Decorating After Divorce

Decorating pros discuss nesting, the second time around.

Posted by Linda Merrill | Feb 24, 2011
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bouts/stock.xchngSeveral years ago, I attended a talk given by Dominique Browning, then editor-in-chief of the now defunct “House and Garden Magazine.” Ms. Browning openly discussed her life after the end of her marriage. This major player in the home design industry spent so long in a period of stasis (pajamas, mattress on the floor of an empty bedroom) that her home was nearly falling apart around her.

In her 2003 book, “Around the House and Garden: A Memoir of Heartbreak, Healing and Home Improvement” (Scribner), Ms. Browning writes, “Houses are patient with grief, I’ve noticed. They become careworn effortlessly. I knew I wouldn’t let the old house fall down around my ears. But for a long time all was still. Even if we’re not flapping about with mates and chicks and all the little wormy things of life, we are still nesting. We give ourselves shelter. Our work may be harder, but it is no less loving for being done alone”. 

Interior designer Rebecca Wilson of RW Interiors recently designed a condo for a newly divorced professional father.  Says Wilson, “My client wanted a home that was comfortable for him alone but also for his daughters, who spent part of every week with him; masculine but not overly so.  He wanted to be able to invite his friends over, but also for his girls to hang out with him instead of always heading for their bedrooms.  He was looking for a casual, comfortable elegance overall and a home where he could relax and regenerate after his busy work life.”

Rebecca offers these tips for single men, based on her experience working with this client and several others:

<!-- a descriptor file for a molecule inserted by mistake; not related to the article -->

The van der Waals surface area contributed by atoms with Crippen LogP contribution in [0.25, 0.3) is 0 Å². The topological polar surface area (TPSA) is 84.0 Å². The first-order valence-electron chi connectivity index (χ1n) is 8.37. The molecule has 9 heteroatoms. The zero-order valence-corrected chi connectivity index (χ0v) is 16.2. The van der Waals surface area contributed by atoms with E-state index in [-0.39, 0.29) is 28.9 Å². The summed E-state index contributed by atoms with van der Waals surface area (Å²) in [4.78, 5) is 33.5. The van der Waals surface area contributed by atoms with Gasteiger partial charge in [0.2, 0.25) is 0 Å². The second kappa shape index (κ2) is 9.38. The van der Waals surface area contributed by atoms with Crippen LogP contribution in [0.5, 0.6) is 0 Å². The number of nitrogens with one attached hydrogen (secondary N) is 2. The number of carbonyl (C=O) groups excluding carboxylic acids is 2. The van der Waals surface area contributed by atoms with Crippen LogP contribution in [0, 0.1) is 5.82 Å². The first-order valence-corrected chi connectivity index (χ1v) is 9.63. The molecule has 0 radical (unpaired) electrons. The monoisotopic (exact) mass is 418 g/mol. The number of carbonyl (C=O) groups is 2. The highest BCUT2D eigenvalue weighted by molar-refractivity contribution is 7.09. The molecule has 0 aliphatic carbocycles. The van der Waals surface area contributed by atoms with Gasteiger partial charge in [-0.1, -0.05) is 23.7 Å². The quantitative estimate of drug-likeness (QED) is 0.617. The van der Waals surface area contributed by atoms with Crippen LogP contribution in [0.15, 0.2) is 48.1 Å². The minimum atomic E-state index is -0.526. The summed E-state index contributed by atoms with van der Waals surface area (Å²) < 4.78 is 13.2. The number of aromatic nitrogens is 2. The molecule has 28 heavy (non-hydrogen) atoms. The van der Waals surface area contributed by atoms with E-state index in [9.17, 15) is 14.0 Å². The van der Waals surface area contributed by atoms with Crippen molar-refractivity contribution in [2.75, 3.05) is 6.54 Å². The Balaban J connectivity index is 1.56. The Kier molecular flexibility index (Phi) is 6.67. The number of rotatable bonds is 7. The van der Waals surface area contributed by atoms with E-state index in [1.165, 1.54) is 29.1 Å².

• Make your home warm and hospitable to friends and family by thinking about what will make them feel at home.
  • Create conversation areas with your furniture and pay attention to balance in the room when placing your furniture.
  • Hang a mirror in your entryway so people can check their appearance going in and out.
  • Do some exploring of galleries and artists' open studios to find art that you love and hang it on your walls.  It's details like this that make a house a home.
  • Even in the TV room, if there's a fireplace or other area of particular architectural or artistic interest, don't ignore it when arranging your furniture.
  • While you don't want clutter, a few pillows on the sofa and family photos on a table and maybe some books you love add personality to the space and bring it to life.

This is all great advice for men and women alike. I would add that it’s important to remember that when you are embarking on a new life (whether or not it was your idea), making substantive changes will ultimately help the transition.

Change is Good

If you’re still using furnishings from the married home, and especially if you’re still in the house itself, change things up by moving around the furniture or even changing the room configurations. You might turn the old formal dining room into a home office, art studio or game room. A new coat of paint will really freshen up the space, and provides a use for old sheets: use as drop cloths and buy yourself a new set of linens. If you inherited the marital bed, replace it with a new one of a different size and style.    

Furnishing When You’re Short on Cash

If you’re starting from scratch in a new house or apartment, make it a point to create a functional and comfortable space in each room. Even if you cannot afford to fully outfit the new house right away, you can focus on completing the important areas of each room: a decent kitchen table and chairs, a comfortable and attractive sofa and coffee table, and a well-made bed with two bedside tables and lamps are a great first step. And who knows, while you’re re-making your house, you may just find the home of your dreams.

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